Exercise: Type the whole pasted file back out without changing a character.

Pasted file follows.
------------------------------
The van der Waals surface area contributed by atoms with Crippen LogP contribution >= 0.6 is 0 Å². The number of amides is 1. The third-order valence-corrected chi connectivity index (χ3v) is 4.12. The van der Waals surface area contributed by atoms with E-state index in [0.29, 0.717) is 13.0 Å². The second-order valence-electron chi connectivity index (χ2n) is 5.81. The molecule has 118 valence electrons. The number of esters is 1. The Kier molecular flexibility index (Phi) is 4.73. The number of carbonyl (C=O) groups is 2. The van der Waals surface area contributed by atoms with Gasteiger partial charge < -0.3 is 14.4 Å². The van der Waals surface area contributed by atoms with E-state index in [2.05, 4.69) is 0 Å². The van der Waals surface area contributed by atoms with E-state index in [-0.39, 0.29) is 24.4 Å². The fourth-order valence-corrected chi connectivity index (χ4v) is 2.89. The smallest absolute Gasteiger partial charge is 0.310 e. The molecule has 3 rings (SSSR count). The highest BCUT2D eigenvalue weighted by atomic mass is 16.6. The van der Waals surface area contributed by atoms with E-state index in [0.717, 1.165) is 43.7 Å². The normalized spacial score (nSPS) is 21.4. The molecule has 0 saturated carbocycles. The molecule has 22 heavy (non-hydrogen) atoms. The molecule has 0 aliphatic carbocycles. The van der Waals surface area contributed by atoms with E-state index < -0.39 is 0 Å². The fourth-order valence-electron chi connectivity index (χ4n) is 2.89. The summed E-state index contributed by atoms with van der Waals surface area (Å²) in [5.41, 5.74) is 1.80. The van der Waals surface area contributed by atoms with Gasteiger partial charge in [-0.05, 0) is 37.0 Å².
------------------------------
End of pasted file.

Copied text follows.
The van der Waals surface area contributed by atoms with Crippen LogP contribution >= 0.6 is 0 Å². The number of amides is 1. The third-order valence-corrected chi connectivity index (χ3v) is 4.12. The van der Waals surface area contributed by atoms with E-state index in [0.29, 0.717) is 13.0 Å². The second-order valence-electron chi connectivity index (χ2n) is 5.81. The molecule has 118 valence electrons. The number of esters is 1. The Kier molecular flexibility index (Phi) is 4.73. The number of carbonyl (C=O) groups is 2. The van der Waals surface area contributed by atoms with Gasteiger partial charge < -0.3 is 14.4 Å². The van der Waals surface area contributed by atoms with E-state index in [2.05, 4.69) is 0 Å². The van der Waals surface area contributed by atoms with E-state index in [-0.39, 0.29) is 24.4 Å². The fourth-order valence-corrected chi connectivity index (χ4v) is 2.89. The smallest absolute Gasteiger partial charge is 0.310 e. The molecule has 3 rings (SSSR count). The highest BCUT2D eigenvalue weighted by atomic mass is 16.6. The van der Waals surface area contributed by atoms with E-state index in [0.717, 1.165) is 43.7 Å². The normalized spacial score (nSPS) is 21.4. The molecule has 0 saturated carbocycles. The molecule has 22 heavy (non-hydrogen) atoms. The molecule has 0 aliphatic carbocycles. The van der Waals surface area contributed by atoms with E-state index < -0.39 is 0 Å². The fourth-order valence-electron chi connectivity index (χ4n) is 2.89. The summed E-state index contributed by atoms with van der Waals surface area (Å²) in [5.41, 5.74) is 1.80. The van der Waals surface area contributed by atoms with Gasteiger partial charge in [-0.05, 0) is 37.0 Å².